How to Save Your Knees Without Giving Up Your Workout There’s no magic bullet to knee health, but staying active and building muscles around the joint are crucial.
Ittō Tenshin-ryū® 2022 Taikai Retrospective — Taseki Publications The Ittō Tenshin-ryū is a powerful tradition! Its unwavering purpose has informed deshi since its inception. While the words pointing to essence may change from time to time, the development of a powerful and orderly being remains.
JIDAI MATSURI, a festival celebrating Japanese martial arts including Tameshigiri(sword cut of Iaido), Yabusame(horseback archery), Matchlock Gunnery and Kobujutsu will take place at Machida this Sunday. (after 3 long years of postponing) Parade of warrior armors start at 11am around the Machida station.
I recommend budokas in Tokyo area to attend this awesome event! (It’s free😁)
I attached the flyer but if you need information in English, feel free to contact me!
My samurai friends of Toyamaryu will be performing their art.
What does it mean to be a Senpai (sempai)?
Senpai (先輩) translates as “Senior” and can be applied in any situation where someone is senior to you. But the meaning for those in a traditionally run martial art school is far deeper than simply ‘Senior’.
. . . The senpai of a dojo has usually trained for a long time with the instructor. He understands the instructors goals, training methodologies and philosophies. He is the one the sensei goes to for any demonstration that is needed in class.
. . . The role is one of responsibility, and to assist the sensei in the dojo, support other students by whatever means necessary, and to lead by example.
. . . The senpai should take an active, hands-on approach when assisting the tutoring of lower-ranked (kohai 後輩) students. Either way, the senpai is a powerful factor that influences progress in the dojo.
. . . In today’s society, and in particular Western Dojo, the senpai role has been diluted somewhat. You may find that the actual expectations and responsibilities in any particular school differ from similar roles in Japanese dojo. But the title of senpai still retains its essence in commitment to a sensei and the dojo.
. . . Being a senpai also comes with great responsibility and requires an absence of ego on the part of the practitioner when helping others in the dojo. A senpai should consider this a very special honor to be able to help and set a good example for the juniors in the dojo.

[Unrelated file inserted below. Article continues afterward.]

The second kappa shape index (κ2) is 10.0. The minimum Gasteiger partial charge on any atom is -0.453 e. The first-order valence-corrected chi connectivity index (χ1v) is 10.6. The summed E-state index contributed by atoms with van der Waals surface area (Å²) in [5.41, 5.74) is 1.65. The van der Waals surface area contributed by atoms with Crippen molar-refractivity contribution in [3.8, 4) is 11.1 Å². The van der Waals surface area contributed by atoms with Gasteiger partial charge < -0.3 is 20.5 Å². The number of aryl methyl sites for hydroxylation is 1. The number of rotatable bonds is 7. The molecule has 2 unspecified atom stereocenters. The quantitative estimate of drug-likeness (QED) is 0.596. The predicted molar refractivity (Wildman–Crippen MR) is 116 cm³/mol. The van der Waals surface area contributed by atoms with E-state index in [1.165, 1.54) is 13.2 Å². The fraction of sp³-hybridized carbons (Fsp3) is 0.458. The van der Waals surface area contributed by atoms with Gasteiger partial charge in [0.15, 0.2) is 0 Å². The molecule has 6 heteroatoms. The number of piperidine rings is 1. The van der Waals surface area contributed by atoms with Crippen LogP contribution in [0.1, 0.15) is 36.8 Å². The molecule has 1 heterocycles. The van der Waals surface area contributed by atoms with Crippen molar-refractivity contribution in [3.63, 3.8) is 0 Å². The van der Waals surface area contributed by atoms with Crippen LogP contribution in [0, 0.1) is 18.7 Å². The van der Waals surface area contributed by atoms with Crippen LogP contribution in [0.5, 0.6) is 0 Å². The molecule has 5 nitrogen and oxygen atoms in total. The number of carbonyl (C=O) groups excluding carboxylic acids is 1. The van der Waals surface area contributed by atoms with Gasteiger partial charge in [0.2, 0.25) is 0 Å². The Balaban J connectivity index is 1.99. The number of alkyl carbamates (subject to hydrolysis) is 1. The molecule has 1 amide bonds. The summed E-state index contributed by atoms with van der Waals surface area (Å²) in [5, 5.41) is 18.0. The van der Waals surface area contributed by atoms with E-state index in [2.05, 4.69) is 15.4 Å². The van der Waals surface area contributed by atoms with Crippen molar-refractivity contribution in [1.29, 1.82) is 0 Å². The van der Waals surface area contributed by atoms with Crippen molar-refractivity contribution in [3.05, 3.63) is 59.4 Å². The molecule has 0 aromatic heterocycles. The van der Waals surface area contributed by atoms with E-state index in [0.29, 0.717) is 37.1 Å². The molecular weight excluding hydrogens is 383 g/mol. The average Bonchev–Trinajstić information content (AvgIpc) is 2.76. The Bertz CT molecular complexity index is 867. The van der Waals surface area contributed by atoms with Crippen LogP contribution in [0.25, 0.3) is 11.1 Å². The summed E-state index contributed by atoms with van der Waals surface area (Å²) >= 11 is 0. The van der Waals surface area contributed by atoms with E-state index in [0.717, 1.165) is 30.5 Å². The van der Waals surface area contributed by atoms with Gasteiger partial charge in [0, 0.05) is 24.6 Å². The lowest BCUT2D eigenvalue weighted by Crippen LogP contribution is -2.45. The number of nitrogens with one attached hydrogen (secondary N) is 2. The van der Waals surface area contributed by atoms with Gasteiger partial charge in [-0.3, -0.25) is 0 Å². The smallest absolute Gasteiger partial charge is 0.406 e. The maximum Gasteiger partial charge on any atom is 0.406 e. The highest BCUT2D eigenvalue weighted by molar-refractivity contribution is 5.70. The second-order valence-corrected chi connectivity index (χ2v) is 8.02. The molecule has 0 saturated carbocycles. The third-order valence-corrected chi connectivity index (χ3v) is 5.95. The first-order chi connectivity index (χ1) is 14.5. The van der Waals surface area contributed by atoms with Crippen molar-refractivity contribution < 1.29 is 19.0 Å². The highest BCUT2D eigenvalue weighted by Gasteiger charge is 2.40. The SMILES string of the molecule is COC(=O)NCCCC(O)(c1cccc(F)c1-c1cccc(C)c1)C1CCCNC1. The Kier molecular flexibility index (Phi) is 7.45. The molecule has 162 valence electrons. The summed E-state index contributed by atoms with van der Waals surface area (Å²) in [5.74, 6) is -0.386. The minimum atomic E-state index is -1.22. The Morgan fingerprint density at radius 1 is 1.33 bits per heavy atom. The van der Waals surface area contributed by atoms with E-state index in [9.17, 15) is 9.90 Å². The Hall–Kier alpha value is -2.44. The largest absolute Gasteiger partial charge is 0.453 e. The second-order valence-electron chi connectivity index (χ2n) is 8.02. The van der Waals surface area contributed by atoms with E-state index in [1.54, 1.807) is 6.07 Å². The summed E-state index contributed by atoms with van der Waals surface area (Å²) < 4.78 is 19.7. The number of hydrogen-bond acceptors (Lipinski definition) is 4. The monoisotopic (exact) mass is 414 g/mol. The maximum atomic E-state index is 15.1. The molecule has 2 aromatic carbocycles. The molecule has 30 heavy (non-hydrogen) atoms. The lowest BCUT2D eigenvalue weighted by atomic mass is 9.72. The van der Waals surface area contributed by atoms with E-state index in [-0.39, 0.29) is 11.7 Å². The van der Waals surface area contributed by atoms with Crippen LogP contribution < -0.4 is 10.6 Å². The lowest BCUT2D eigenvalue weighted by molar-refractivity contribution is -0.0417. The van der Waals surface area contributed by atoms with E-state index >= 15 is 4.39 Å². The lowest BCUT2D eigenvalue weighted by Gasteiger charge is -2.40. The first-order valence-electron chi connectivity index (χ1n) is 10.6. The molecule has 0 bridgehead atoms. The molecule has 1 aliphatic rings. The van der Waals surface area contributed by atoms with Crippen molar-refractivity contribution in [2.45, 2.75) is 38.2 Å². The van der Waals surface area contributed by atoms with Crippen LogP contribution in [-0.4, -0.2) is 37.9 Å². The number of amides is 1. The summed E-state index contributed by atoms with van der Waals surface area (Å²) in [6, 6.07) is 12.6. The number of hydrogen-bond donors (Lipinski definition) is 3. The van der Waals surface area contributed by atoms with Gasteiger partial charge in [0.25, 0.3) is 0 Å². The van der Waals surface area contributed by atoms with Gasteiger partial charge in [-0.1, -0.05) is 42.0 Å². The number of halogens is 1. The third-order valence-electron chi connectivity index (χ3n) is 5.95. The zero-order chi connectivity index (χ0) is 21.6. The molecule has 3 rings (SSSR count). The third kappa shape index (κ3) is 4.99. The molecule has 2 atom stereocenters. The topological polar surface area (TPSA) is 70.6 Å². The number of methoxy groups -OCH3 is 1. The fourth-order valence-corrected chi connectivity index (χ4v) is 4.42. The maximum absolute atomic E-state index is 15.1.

. . . Being a senpai to your kohai is a very important step in your training. Your sensei will watch how you treat others in the dojo, and that in turn, assists them in making decisions on who is ready for higher grade and who is not. Everything you do in the dojo is a test… from your kihon to your kata, your self-defense to your kumite, and more.
. . . For the study of karate as Budo, a senpai is someone who is educated, thoughtful, skilled and compassionate. True karate study goes beyond just kicking and punching, it also requires proper character development of the individual. The senpai and kohai relationships assists in creating just that, and helps to build an environment of nurturing and respect in the dojo, where everyone is willing to assist each other to achieve a common goal, to grow the dojo, improve understanding of the art you practice and to help others.
. . . Being a senpai is a responsibility that should never be taken lightly. The sensei will demand more from you because they trust you and are preparing you for higher levels of training. Therefore you should set the example for others and lead by your actions.
The Ittō Tenshin-ryū® is in its 6th decade of practice in the United States. Very few traditions of Japanese Swordsmanship can make that claim.
Fredrick Lovret brought the tradition to the U.S. in the 1960s. Today the Headmaster is Mr. Arvid Rajguru.
Over this time, the tradition has informed thousands of people through direct experience and writings, sharing teachings on mental attitude, conflict, human performance, and strategy.
Few maintain, most come and go--all are impacted. In many cases, our teachings remain foundational no matter where the waves of life take them.
Studying the Ittō Tenshin-ryū is to pe*****te the essence of conflict and reality. It is not easy; it will challenge your "self" to its core. It is an individual journey of struggle and joy, shared with brethren.
Join us on November 5 & 6, 2022, in Sterling, Virginia, as we explore the journey of a disciple of the Ittō Tenshin-ryū.
For registration information, visit: https://heiho.org/taikaiitr
For a list of licensed dōjō, visit: https://heiho.org/dojo
#武道 #武術 #剣術 #居合道 #剣道 #一刀天心流 #天心流
"Thank you Sensei. Can I have another?"
10 Rules For Beginners
I happened across this sorting through a box of old documents. Truth endures...
"Not just Dan & Kyu"
The ranking system most practitioners of Japanese martial arts will be readily familiar with is the Kyu/Dan ranking system. Moving down the ladder from 8th kyu to 1st kyu and then moving up the dan ranking from shodan or "1st dan" to 8th, 9th or 10th dan. Though the numbers of available ranks will vary form one martial art to another, and indeed may change within a martial art over time, this systematic grading system has made the grading system for many martial arts of today efficient and easy to understand. This is, on the other hand, a system that was not always used.